That question becomes amplified in light of the Chicago Park District's agreement with Chicago Bears season ticket holders, which entitles them to purchase their seats to all events that take place at Soldier Field. This may explain the sudden appearance of thousands of tickets on StubHub. The massive hype behind these shows had reached the radar screens of Bears fans, most of whom couldn't care less about the Grateful Dead, but who saw an opportunity to make bank by turning a $199.50 purchase into a $3,500 trip to Puerto Vallarta. The party line that Soldier Field was chosen because it was the site of the last Grateful Dead concert on July 9, 1995 rings more hollow with every passing scalped ticket purchase.

And then there is the perplexing choice of Phish lead guitarist Trey Anastasio to join the band. Since Jerry Garcia's death, several notable guitarists have performed as a substitute for Garcia in post-Grateful Dead bands, such as the Other Ones, The Dead, Dark Star Orchestra, Phil Lesh and Friends and, most recently, Furthur. These include Widespread Panic lead guitarist Jimmy Herring; John Kadlecik, the founding lead guitarist of the Dark Star Orchestra; and Warren Haynes, who has played in the bands Gov't Mule and the Allman Brothers Band, and who has been a mainstay of The Dead and Phil Lesh and Friends. In many ways Haynes was the sentimental favorite, due to his creation of the Jerry Garcia Symphonic Celebration concerts, in which a large portion of Garcia's musical compositions were committed to score and performed nationwide with a rock band, featuring Haynes on lead guitar, and backed by local symphony orchestras.

All three of these fine musicians have studied Jerry Garcia's music in a way that qualifies them to fill his enormous empty shoes. Not so with Anastasio, who has made appearances with Phil Lesh and Friends but was quoted last month in Rolling Stone as saying, "I never really sat and studied what Jerry actually played, until now." It now appears that the choices of Chicago and of Anastasio were not made in the spirit of providing the truest Grateful Dead experience for the fans but, rather, to fulfill the highest possible financial gain for the promoter, Peter Shapiro in association with Madison House, and their corporate cronies. Centrally located, Chicago offers the best combination of logistical convenience and the big-city trappings that are needed to attract an audience who can afford "secondary market" ticket prices. And the addition of Anastasio piles on the interest of an auxiliary audience of "Phish-heads" to the mix, thereby increasing the available pool of wealthy ticket buyers who can chunk down $600 to $3,500 for tickets that were originally priced from $59.50 to $199.50.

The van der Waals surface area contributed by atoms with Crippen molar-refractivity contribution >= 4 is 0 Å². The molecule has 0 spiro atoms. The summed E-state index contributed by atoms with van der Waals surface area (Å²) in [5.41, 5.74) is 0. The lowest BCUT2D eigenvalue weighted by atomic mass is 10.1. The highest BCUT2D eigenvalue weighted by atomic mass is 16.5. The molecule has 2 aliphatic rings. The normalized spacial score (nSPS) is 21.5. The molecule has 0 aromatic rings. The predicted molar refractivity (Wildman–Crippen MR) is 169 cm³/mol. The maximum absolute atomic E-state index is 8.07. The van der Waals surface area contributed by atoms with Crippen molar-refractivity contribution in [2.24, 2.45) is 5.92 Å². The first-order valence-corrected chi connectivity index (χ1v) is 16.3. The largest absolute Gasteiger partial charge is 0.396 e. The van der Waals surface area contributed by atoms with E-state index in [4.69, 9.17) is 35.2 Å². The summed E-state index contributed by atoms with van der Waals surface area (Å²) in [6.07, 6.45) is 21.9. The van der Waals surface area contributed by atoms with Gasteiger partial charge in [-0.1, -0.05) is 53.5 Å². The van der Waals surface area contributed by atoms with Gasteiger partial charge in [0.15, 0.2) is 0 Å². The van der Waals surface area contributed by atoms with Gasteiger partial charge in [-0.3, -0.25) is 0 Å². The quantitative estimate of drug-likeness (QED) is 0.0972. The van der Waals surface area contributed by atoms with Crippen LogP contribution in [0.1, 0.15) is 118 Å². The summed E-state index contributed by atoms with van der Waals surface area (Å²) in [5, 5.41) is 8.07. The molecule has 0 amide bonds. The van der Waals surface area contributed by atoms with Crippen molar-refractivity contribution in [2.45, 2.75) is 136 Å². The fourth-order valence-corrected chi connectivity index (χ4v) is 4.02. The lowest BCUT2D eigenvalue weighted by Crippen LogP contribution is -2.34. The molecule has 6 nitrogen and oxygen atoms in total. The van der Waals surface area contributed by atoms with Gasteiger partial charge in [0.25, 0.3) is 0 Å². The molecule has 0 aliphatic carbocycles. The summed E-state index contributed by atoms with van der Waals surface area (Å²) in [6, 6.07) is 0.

And here's the kicker: Now Shapiro and Madison House are planning to create an entire industry around this weekend, including after-show concerts, audio and video recordings, and even a "pay per view" cable TV event. In short, get hundreds of thousands of people excited about an event they can't get tickets for, sell their tickets to people who can pay aftermarket prices, and then charge the "losers" to watch it on TV.

It's worse than a pity -- it's an outright tragedy -- that perhaps the most beloved band in history has put itself in a position to be remembered for participating in what may go down as the biggest money grab in music history. The Grateful Dead built their brand on their commitment to the quality of their music and to their fans. They became famous and enormously successful for innovations such as their focus on touring and live performances, rather than selling records; building their fan base by allowing fans to tape and freely share their performances; and by creating their own ticket agency, rather than allowing corporate middleman entities to control their scene, as has happened with these "Fare Thee Well" shows.

With each passing day since these shows were announced, it has become clearer that the "Fare Thee Well" concept, ostensibly conceived to pay tribute to a beloved band on the occasion of its 50th anniversary, bears little resemblance to the Grateful Dead.